A violent spring storm that killed at least five people in the northeast was caused by a ‘meteotsunami’, it has been revealed.
The meteotsunami extended from southern Connecticut to Delaware, leaving hundreds of thousands of people without power on Tuesday night.
A meteotsunami is a ‘disturbance in the bay or ocean surface, just like a tsunami,’ Accuweather meteorologist Alex Sosnowski told the New York Post.
‘But in this case, it’s caused by a sudden atmospheric pressure change and a corresponding rush of air,’ he added.
A violent spring storm that killed at least five people in the northeast was caused by a ‘meteotsunami’. Pictured is storm clouds gathering over New York City on Tuesday
The meteotsunami extended from southern Connecticut to Delaware, downing trees and power lines, Pictured are men working to clear debris in Newburgh, New York
‘It tugs and pulls on the waters’ surface and creates this wave effect.’
While meteotsunamis are generally a ‘minor event’ that can occur with ‘any line of thunderstorms moving off the coast’, they can also have violent results.
Tuesday’s meteotsunami caused irregular high tides throughout the northeast region and downed trees as well as power lines.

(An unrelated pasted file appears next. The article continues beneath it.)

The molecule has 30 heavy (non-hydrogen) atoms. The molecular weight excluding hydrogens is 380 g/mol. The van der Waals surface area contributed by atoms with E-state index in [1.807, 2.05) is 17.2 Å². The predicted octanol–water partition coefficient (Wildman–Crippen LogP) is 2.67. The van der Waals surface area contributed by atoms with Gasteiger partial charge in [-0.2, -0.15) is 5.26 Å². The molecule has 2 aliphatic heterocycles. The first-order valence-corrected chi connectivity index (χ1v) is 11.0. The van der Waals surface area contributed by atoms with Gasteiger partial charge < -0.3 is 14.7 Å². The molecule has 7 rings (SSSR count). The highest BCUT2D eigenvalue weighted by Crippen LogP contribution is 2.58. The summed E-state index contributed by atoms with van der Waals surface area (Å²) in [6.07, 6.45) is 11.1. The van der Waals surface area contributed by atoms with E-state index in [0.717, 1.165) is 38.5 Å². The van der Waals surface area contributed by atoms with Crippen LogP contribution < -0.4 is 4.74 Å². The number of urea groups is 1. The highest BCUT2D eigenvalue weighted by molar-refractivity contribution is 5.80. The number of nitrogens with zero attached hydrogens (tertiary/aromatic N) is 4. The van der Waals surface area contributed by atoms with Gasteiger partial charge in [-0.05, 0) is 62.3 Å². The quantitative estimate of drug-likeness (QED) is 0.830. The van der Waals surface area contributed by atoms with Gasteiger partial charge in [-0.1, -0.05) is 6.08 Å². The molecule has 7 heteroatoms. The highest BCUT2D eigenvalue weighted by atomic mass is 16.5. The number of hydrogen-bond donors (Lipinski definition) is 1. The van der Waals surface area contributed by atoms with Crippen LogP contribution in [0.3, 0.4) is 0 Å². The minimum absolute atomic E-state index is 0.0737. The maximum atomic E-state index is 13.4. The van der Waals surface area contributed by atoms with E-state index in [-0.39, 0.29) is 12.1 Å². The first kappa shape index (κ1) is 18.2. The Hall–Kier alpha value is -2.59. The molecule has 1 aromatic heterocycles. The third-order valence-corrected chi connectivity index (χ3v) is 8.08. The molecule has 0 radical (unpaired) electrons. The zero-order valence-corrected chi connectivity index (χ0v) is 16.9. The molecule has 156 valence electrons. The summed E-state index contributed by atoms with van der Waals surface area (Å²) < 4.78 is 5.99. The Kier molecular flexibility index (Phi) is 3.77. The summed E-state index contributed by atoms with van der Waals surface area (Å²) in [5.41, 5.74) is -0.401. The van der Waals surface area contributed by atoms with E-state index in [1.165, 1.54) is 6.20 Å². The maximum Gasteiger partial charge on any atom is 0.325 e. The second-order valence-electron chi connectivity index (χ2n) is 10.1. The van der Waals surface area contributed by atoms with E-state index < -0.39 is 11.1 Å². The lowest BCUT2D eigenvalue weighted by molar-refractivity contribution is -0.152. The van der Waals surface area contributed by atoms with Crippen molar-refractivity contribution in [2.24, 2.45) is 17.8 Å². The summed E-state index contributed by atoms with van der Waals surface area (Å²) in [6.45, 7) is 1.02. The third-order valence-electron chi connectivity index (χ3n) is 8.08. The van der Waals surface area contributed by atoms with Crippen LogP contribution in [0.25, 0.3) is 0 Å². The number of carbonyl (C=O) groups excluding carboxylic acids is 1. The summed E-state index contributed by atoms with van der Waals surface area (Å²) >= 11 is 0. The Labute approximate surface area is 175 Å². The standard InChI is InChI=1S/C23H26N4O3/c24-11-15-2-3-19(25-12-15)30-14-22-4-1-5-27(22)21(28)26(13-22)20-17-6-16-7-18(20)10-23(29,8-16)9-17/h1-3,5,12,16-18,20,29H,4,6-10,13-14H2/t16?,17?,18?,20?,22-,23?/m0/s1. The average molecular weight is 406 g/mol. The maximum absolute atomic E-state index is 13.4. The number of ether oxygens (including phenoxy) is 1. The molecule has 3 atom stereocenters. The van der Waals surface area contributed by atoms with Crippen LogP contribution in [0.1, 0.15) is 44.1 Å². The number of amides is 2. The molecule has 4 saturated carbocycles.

The line of strong thunderstorms with wind gusts of 50 to 80 miles per hour sped eastward across the region Tuesday evening, causing local flooding, scattering debris, and dropping hail as large as tennis balls.
Falling trees killed an 11-year-old girl and a woman in separate incidents in Newburgh, New York, police said.
They also killed two people in Connecticut in separate incidents, as well as a person in Pennsylvania, local media reported.
While meteotsunamis are generally considered a ‘minor event’, they can also have violent results. Pictured are scattered trees and powerlines in Newburgh, New York
Falling trees killed five people total in New York, Connecticut and Pennsylvania. Pictured is a fallen tree on a home in Newtown, Connecticut
Local news showed footage of trees resting on top of crushed cars and houses, and vehicles submerged in water.
There were more than 100 reports of hail in states including Ohio, Pennsylvania, New York and Connecticut, the National Weather Service said.
New York Governor Andrew Cuomo declared a state of emergency in several counties in southeast New York and deployed members of the New York National Guard to assist with the recovery.
Officials in Brookfield, Connecticut, declared a town disaster and told residents to stay inside until they could assess the damage.
By Wednesday morning more than 370,000 residents were without power in New York, New Jersey, Connecticut and Pennsylvania, down from more than 600,000 on Tuesday night.
Amtrak and most local commuter railroads in the New York metropolitan area said their services were back to normal on Wednesday.
Some schools canceled classes or delayed their openings.
Local news showed footage of trees resting on top of crushed cars and houses, and vehicles submerged in water. Pictured are two damaged trees in Newburgh, New York